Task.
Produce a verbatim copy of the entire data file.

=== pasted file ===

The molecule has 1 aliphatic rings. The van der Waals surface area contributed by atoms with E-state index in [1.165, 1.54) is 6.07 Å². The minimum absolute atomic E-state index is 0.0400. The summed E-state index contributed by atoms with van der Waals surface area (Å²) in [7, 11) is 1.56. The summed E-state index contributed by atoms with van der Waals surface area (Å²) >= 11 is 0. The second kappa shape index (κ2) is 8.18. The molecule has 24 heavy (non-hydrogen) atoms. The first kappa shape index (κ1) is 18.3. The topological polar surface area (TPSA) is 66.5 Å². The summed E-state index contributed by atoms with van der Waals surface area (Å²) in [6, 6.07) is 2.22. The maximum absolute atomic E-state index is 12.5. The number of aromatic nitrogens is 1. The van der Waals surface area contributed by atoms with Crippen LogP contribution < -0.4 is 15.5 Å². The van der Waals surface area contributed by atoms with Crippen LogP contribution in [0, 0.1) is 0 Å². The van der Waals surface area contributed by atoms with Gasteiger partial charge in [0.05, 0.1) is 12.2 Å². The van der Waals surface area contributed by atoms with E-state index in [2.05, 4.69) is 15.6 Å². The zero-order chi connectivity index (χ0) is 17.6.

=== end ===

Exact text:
The molecule has 1 aliphatic rings. The van der Waals surface area contributed by atoms with E-state index in [1.165, 1.54) is 6.07 Å². The minimum absolute atomic E-state index is 0.0400. The summed E-state index contributed by atoms with van der Waals surface area (Å²) in [7, 11) is 1.56. The summed E-state index contributed by atoms with van der Waals surface area (Å²) >= 11 is 0. The second kappa shape index (κ2) is 8.18. The molecule has 24 heavy (non-hydrogen) atoms. The first kappa shape index (κ1) is 18.3. The topological polar surface area (TPSA) is 66.5 Å². The summed E-state index contributed by atoms with van der Waals surface area (Å²) in [6, 6.07) is 2.22. The maximum absolute atomic E-state index is 12.5. The number of aromatic nitrogens is 1. The van der Waals surface area contributed by atoms with Crippen LogP contribution < -0.4 is 15.5 Å². The van der Waals surface area contributed by atoms with Crippen LogP contribution in [0, 0.1) is 0 Å². The van der Waals surface area contributed by atoms with Gasteiger partial charge in [0.05, 0.1) is 12.2 Å². The van der Waals surface area contributed by atoms with E-state index in [2.05, 4.69) is 15.6 Å². The zero-order chi connectivity index (χ0) is 17.6.